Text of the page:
$2 Million Research Grant Will Allow 3D Printing of Pediatric Medical Devices

Published on March 7, 2023 by Claire S.

A multi-disciplinary US team has been granted $2 million to use 3D printing in medical research. The team, from the University of Texas at Austin and Penn State, was given the money by the National Science Foundation’s LEAP-HI program for a research project promising to develop personalized 3D-printed medical devices using multi-materials.

The all-female research team, led in part by Dr Carolyn Seepersad, professor in the Cockrell School of Engineering’s Walker Department of Mechanical Engineering at the University of Texas Austin, is working in collaboration with Pennsylvania-based Actuated Medical Inc. The other academic leaders of the project are three professors from Penn State – Mary Frecker, department head and professor of mechanical engineering; Zoubeida Ounaies, professor of mechanical engineering; Lorraine Dowler, professor of geography, women’s, gender and sexuality studies.

3D printed medical devices

Dr Carolyn Seepersad was one of the leads on the project. (Photo credit: The University of Texas at Austin)

3D printing offers a great advantage in the medical field for the ability to create personalized devices with complex geometries, but one limitation is the creation of smart and multi-material objects. This project has them seeking to make pediatric ventilation devices among others, which can change shape to match changing requirements such as size.

The project allows us to collaborate at the exciting intersection of advanced manufacturing, soft materials and adaptive structures,” said project co-lead Mary Frecker, professor of mechanical engineering and of biomedical engineering, head of Department of Mechanical Engineering and Reiss Chair of Engineering at Penn State. “The results will benefit patients by enabling shape change in medical devices.” The research team were particularly delighted with the opportunities unlocked by the grant: “With this grant we plan to take the capabilities of 3D printers to a new level of sophistication and automation,” said project co-lead Carolyn Seepersad. Of course, automation in 3D printing research allows groups to save on both manpower, time, and cost.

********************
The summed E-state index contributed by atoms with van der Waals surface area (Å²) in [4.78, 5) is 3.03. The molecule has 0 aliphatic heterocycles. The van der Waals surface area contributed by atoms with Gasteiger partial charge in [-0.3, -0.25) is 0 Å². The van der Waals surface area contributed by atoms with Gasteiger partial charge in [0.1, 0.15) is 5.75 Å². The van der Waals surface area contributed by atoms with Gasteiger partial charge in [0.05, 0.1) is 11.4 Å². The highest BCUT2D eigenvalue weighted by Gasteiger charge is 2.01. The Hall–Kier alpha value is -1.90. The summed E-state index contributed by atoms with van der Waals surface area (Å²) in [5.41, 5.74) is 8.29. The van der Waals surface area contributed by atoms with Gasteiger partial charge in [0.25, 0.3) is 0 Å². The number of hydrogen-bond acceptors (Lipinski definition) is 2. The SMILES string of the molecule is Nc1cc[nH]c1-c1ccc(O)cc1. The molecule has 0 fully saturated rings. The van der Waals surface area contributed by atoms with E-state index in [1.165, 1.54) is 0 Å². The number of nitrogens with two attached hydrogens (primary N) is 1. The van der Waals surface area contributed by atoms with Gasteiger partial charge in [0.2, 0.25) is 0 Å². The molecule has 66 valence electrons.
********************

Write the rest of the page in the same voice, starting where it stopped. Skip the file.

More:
To learn more from both Penn State and the University of Texas, you can find the respective press releases HERE and HERE.

The project co-leads from Penn State. (Photo credit: Jeff Xu/Penn State)

What do you think of 3D printing medical devices? Let us know in a comment below or on our LinkedIn, Facebook, and Twitter pages! Don’t forget to sign up for our free weekly Newsletter here, the latest 3D printing news straight to your inbox! You can also find all our videos on our YouTube channel.

*Cover photo credits: Peace Point Hospitals

Share Your Thoughts

Your email address will not be published. Required fields are marked *

Stay Updated
Every wednesday, receive a recap of the latest 3D printing news straight to your inbox.